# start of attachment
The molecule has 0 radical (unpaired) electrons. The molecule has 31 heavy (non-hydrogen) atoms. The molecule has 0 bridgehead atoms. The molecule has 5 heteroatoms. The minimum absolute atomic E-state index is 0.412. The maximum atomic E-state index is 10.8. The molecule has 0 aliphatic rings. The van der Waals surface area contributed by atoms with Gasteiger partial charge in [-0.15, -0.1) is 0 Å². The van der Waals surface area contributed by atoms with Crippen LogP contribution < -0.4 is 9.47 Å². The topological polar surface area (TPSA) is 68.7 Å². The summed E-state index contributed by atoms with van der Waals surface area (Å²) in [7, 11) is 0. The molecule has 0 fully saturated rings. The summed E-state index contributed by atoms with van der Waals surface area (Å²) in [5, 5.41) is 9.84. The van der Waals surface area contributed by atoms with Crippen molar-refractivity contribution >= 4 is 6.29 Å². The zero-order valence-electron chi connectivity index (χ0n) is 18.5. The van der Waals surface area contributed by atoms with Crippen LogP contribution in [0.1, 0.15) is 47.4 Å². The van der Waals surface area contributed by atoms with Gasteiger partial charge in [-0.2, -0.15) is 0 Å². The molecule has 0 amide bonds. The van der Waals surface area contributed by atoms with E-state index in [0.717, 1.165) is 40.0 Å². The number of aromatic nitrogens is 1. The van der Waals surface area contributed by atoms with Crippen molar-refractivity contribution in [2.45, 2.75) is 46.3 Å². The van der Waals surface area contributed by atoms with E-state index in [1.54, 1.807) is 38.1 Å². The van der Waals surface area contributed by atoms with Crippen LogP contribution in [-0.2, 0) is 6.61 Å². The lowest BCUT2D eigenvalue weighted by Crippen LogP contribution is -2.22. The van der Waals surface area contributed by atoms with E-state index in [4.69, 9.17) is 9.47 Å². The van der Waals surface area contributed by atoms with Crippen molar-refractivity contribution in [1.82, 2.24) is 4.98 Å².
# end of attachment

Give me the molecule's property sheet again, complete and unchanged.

The molecule has 0 radical (unpaired) electrons. The molecule has 31 heavy (non-hydrogen) atoms. The molecule has 0 bridgehead atoms. The molecule has 5 heteroatoms. The minimum absolute atomic E-state index is 0.412. The maximum atomic E-state index is 10.8. The molecule has 0 aliphatic rings. The van der Waals surface area contributed by atoms with Gasteiger partial charge in [-0.15, -0.1) is 0 Å². The van der Waals surface area contributed by atoms with Crippen LogP contribution < -0.4 is 9.47 Å². The topological polar surface area (TPSA) is 68.7 Å². The summed E-state index contributed by atoms with van der Waals surface area (Å²) in [7, 11) is 0. The molecule has 0 fully saturated rings. The summed E-state index contributed by atoms with van der Waals surface area (Å²) in [5, 5.41) is 9.84. The van der Waals surface area contributed by atoms with Crippen molar-refractivity contribution >= 4 is 6.29 Å². The zero-order valence-electron chi connectivity index (χ0n) is 18.5. The van der Waals surface area contributed by atoms with Crippen LogP contribution in [0.1, 0.15) is 47.4 Å². The van der Waals surface area contributed by atoms with Gasteiger partial charge in [-0.2, -0.15) is 0 Å². The molecule has 0 amide bonds. The van der Waals surface area contributed by atoms with E-state index in [0.717, 1.165) is 40.0 Å². The number of aromatic nitrogens is 1. The van der Waals surface area contributed by atoms with Crippen molar-refractivity contribution in [2.45, 2.75) is 46.3 Å². The van der Waals surface area contributed by atoms with E-state index in [1.54, 1.807) is 38.1 Å². The van der Waals surface area contributed by atoms with Crippen LogP contribution in [-0.2, 0) is 6.61 Å². The lowest BCUT2D eigenvalue weighted by Crippen LogP contribution is -2.22. The van der Waals surface area contributed by atoms with E-state index in [4.69, 9.17) is 9.47 Å². The van der Waals surface area contributed by atoms with Crippen molar-refractivity contribution in [1.82, 2.24) is 4.98 Å².